from the God who had been so good to him. Yet the faith which
enabled him to believe such a staggering promise in the first
place is now sufficient for an even more staggering demand. This
incident, then, reveals Abraham's obedience and faith, Isaac's
willing submission, and Jehovah's gracious provision of a
substitute in his place.


     Before we discuss the derivation and meaning of this name,
it will be well to briefly recall the happenings which occasioned
its use. On the way to the place of sacrifice Isaac cannot
contain his curiosity about the lamb for the burnt offering.
"Behold the fire and wood"; he said, "but where is the lamb for a
burnt offering?" (Gen.22:7). Abraham's answer to this question is
that God will provide Himself a lamb. It is not necessary to
suppose that Abraham thought of an ordinary lamb in this answer,
although he may have had some such dim hope in his mind. At any
rate, in his instructions to his young men to wait for him he
says: "I and the lad will go yonder and worship, and come again
to you" (v.5). It is only at the last moment, when Isaac lies
bound upon the altar, and any such hope he may have entertained
is gone, and the knife in his upraised hand is about to descend,
that the voice of the angel of Jehovah arrests and stays his
hand, and Abraham looks about and sees a ram caught in a thicket
by its horns, which he offers up instead of his son. Then in
verse 14 we read in the Authorized Version of our Bible: "And
Abraham called the name of that place Jehovah-jireh: as it is
said to this day, In the mount of the Lord [Jehovah] it shall be
seen." In the American Standard Version of our Bible, however,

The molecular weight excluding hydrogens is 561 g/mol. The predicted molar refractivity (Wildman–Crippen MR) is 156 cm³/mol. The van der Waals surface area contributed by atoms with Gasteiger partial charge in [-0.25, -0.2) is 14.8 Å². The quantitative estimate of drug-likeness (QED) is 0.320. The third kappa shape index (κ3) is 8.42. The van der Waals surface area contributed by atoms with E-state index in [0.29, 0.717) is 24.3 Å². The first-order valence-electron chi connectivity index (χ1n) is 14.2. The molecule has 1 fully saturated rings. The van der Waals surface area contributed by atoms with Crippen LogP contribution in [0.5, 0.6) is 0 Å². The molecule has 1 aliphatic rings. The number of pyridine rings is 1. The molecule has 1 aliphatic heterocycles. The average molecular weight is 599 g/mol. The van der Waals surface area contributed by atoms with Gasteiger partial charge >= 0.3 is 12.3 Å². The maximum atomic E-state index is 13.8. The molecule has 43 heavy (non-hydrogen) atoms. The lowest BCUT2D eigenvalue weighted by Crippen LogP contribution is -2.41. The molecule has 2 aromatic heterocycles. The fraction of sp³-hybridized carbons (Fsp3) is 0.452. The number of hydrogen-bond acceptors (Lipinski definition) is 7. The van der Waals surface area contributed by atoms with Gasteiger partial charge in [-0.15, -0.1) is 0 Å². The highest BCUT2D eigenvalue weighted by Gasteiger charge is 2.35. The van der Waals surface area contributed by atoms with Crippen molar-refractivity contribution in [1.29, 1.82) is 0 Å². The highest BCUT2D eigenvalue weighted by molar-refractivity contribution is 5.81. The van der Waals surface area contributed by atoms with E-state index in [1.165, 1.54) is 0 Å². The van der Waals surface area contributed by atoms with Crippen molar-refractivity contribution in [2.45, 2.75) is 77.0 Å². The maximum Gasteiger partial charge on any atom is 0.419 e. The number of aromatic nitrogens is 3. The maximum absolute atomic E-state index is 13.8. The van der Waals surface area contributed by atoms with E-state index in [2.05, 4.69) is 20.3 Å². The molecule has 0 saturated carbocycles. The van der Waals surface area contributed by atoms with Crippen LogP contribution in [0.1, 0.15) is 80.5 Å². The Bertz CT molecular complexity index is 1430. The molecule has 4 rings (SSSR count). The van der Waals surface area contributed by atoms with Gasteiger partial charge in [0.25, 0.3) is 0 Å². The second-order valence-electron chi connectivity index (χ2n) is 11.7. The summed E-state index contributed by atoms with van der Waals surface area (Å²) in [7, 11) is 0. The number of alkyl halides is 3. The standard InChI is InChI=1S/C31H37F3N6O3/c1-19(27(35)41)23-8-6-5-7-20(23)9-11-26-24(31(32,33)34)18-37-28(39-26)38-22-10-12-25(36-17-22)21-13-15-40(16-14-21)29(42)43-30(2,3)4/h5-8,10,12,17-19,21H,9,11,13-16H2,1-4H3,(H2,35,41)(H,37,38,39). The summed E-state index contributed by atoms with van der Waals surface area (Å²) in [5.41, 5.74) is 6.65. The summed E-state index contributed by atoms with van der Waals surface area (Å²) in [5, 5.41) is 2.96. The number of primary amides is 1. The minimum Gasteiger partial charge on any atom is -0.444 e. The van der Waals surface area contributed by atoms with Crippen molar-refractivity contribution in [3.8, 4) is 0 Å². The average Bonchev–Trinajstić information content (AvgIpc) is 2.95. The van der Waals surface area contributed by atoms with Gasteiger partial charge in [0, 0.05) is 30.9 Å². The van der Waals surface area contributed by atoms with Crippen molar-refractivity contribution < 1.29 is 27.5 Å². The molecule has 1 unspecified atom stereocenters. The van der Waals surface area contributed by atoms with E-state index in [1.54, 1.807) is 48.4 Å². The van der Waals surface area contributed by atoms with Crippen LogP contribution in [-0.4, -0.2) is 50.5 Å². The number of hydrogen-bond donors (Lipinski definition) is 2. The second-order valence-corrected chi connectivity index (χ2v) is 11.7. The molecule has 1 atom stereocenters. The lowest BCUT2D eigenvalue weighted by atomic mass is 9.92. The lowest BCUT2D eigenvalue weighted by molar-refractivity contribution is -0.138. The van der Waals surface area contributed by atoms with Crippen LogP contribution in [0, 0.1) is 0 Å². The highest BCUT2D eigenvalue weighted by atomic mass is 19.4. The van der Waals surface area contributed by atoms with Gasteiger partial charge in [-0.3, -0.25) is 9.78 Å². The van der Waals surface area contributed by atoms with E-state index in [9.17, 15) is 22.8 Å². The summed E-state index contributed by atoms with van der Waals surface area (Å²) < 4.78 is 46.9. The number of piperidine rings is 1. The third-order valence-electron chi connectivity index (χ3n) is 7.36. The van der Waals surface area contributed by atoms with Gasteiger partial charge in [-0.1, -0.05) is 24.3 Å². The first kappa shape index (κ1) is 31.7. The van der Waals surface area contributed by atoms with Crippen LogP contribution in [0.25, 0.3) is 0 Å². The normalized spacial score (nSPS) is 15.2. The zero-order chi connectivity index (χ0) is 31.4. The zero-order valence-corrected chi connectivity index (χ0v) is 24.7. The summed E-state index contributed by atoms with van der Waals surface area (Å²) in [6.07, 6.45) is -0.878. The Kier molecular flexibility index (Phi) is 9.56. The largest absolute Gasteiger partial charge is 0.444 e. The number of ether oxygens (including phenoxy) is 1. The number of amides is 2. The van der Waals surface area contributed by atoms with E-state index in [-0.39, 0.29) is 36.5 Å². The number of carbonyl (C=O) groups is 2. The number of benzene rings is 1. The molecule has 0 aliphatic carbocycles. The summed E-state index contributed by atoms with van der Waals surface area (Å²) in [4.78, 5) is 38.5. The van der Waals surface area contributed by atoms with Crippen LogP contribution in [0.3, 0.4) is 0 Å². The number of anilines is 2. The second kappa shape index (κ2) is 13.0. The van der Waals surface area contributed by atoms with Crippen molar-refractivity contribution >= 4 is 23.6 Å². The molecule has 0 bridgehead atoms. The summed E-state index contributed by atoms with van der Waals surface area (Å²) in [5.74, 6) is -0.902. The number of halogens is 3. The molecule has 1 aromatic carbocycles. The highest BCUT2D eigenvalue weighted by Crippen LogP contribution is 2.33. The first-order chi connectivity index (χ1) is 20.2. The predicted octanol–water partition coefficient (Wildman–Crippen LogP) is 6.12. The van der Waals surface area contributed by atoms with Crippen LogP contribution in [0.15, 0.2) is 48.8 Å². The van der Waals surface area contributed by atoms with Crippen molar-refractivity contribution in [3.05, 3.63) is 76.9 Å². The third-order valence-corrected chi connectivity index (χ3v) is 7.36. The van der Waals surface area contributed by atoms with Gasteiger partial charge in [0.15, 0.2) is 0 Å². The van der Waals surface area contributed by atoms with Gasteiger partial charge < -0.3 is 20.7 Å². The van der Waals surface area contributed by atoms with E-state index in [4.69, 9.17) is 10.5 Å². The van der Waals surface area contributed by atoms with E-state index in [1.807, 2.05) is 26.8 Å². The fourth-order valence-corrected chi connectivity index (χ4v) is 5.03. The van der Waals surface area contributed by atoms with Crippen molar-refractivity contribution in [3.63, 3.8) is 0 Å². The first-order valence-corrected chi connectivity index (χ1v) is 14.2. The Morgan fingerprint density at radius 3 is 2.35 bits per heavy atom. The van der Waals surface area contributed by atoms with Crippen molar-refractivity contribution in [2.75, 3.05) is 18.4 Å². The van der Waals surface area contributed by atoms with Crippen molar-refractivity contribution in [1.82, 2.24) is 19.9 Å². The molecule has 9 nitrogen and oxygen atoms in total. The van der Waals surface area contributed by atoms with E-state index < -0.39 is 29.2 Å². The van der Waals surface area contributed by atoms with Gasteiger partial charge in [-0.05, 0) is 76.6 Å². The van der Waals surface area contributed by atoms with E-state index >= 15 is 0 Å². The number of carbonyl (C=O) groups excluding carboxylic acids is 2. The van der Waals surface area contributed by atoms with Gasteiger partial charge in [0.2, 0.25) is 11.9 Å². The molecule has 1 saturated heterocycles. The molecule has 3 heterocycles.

instead of "it shall be seen," it reads "it shall be provided."
Still another rendering of this important word is "he shall be
seen." Thus, "in the mount of Jehovah, he shall be seen or

     First of all it must be understood that in this name
Jehovah-jireh, the word "jireh" is simply a transliteration of a
Hebrew word which appears many times throughout the Scriptures
and is translated for what it means. Only its unusual
significance here, its connection with this remarkable event, and
its union with the title Jehovah has brought it down to us as a
compound name of God. It is simply a form of the verb to see.
What connection can there be then between the word see and
provide, for both of these English words are used to translate
the one Hebrew word, and they certainly seem to be quite distinct
in their meaning? It must be admitted, too, that in the great
majority of cases where this word occurs in the Hebrew Bible, it
is translated "see" or "appear." Why then should we translate it
"provide" here?
     One reason for this, no doubt, as one writer declares,' is,
that with God, to see is also to foresee. As the One who
possesses eternal wisdom and knowledge, He knows the end from the